Brief Fact Summary.
Plaintiff sued Defendant based on product liability. During depositions in the case, one of the Defendant’s lawyers repeatedly interrupted the depositions with unnecessary objections, most of which were meritless and ended up influencing how the witnesses responded to the questions.
Synopsis of Rule of Law.
Under FRCP 37(b), courts have wide latitude in determining sanctions for discovery violations.
Under FRCP 37(b), does a court have wide latitude in determining sanctions for discovery violations?
Yes. The court was well within its discretion to impose outside-the-box sanctions, such as requiring the Defendant’s counsel to write and produce a training video that explains the holding of this opinion and providing specific steps lawyers must take to comply with the opinion.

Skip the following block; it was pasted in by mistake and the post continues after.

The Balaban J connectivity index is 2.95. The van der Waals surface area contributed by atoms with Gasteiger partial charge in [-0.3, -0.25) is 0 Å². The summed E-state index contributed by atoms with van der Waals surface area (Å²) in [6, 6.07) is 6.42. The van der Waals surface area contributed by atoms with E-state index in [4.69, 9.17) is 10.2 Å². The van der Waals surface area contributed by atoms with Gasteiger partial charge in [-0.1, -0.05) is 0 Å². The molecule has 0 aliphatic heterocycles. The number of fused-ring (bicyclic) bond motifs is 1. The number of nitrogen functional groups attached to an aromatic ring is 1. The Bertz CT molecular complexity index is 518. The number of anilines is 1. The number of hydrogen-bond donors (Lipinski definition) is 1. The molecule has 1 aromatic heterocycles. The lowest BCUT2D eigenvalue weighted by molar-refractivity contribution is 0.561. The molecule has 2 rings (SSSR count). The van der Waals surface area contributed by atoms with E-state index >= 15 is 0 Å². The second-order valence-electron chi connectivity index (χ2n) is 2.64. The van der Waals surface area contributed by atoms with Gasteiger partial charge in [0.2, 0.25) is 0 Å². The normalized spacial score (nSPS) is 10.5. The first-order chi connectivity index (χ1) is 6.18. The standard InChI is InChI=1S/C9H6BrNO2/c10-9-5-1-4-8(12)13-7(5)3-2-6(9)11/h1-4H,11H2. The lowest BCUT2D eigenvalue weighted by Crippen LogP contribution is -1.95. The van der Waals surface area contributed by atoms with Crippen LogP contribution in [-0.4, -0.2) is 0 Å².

Under FRCP 37(b), courts have wide latitude in determining sanctions for discovery violations. Sanctions for discovery violations should be imposed with the goal of deterring future discovery violations. Here, the number of meritless objections made during the depositions was shocking. These objections, coaching, and interruptions impeded, delayed, and frustrated the fair examination of witnesses in these depositions. A more unconventional sanction than a monetary sanction is more likely to deter future violations. Therefore, as a sanction, the lawyer that made the objections must write and produce a training video that would explain the holding of this opinion and provide specific steps lawyers must take to comply with the holding in future depositions in any federal and state court. The video must state that it was produced pursuant to sanctions issued by a federal court. Once approved by the court, the video would be distributed to all lawyers that engage in federal or state ligation and practice in the same firm as the lawyer who made the objections.